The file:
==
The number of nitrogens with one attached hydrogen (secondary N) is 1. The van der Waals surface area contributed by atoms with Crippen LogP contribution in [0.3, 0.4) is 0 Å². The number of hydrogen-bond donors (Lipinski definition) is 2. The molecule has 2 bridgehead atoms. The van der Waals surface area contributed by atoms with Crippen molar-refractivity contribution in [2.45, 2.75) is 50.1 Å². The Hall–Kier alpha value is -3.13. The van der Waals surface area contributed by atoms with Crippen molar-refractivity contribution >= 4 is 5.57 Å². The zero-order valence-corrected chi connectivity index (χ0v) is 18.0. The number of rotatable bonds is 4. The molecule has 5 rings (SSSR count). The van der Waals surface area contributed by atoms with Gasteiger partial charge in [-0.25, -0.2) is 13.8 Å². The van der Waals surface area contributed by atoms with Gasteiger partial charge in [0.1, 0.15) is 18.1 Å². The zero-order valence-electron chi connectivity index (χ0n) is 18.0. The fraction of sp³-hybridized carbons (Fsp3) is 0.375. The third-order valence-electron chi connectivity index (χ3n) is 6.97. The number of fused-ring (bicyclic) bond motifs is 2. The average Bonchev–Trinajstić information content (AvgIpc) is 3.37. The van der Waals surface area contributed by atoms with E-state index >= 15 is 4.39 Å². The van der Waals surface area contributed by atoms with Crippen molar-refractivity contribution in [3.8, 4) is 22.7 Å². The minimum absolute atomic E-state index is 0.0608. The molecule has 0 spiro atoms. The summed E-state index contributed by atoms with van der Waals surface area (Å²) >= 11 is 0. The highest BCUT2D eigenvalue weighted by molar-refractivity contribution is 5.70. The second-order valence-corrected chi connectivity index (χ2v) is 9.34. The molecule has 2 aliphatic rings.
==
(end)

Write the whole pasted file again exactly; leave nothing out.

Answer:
The number of nitrogens with one attached hydrogen (secondary N) is 1. The van der Waals surface area contributed by atoms with Crippen LogP contribution in [0.3, 0.4) is 0 Å². The number of hydrogen-bond donors (Lipinski definition) is 2. The molecule has 2 bridgehead atoms. The van der Waals surface area contributed by atoms with Crippen molar-refractivity contribution in [2.45, 2.75) is 50.1 Å². The Hall–Kier alpha value is -3.13. The van der Waals surface area contributed by atoms with Crippen molar-refractivity contribution >= 4 is 5.57 Å². The zero-order valence-corrected chi connectivity index (χ0v) is 18.0. The number of rotatable bonds is 4. The molecule has 5 rings (SSSR count). The van der Waals surface area contributed by atoms with Gasteiger partial charge in [-0.25, -0.2) is 13.8 Å². The van der Waals surface area contributed by atoms with Gasteiger partial charge in [0.1, 0.15) is 18.1 Å². The zero-order valence-electron chi connectivity index (χ0n) is 18.0. The fraction of sp³-hybridized carbons (Fsp3) is 0.375. The third-order valence-electron chi connectivity index (χ3n) is 6.97. The number of fused-ring (bicyclic) bond motifs is 2. The average Bonchev–Trinajstić information content (AvgIpc) is 3.37. The van der Waals surface area contributed by atoms with E-state index >= 15 is 4.39 Å². The van der Waals surface area contributed by atoms with Crippen molar-refractivity contribution in [3.8, 4) is 22.7 Å². The minimum absolute atomic E-state index is 0.0608. The molecule has 0 spiro atoms. The summed E-state index contributed by atoms with van der Waals surface area (Å²) >= 11 is 0. The highest BCUT2D eigenvalue weighted by molar-refractivity contribution is 5.70. The second-order valence-corrected chi connectivity index (χ2v) is 9.34. The molecule has 2 aliphatic rings.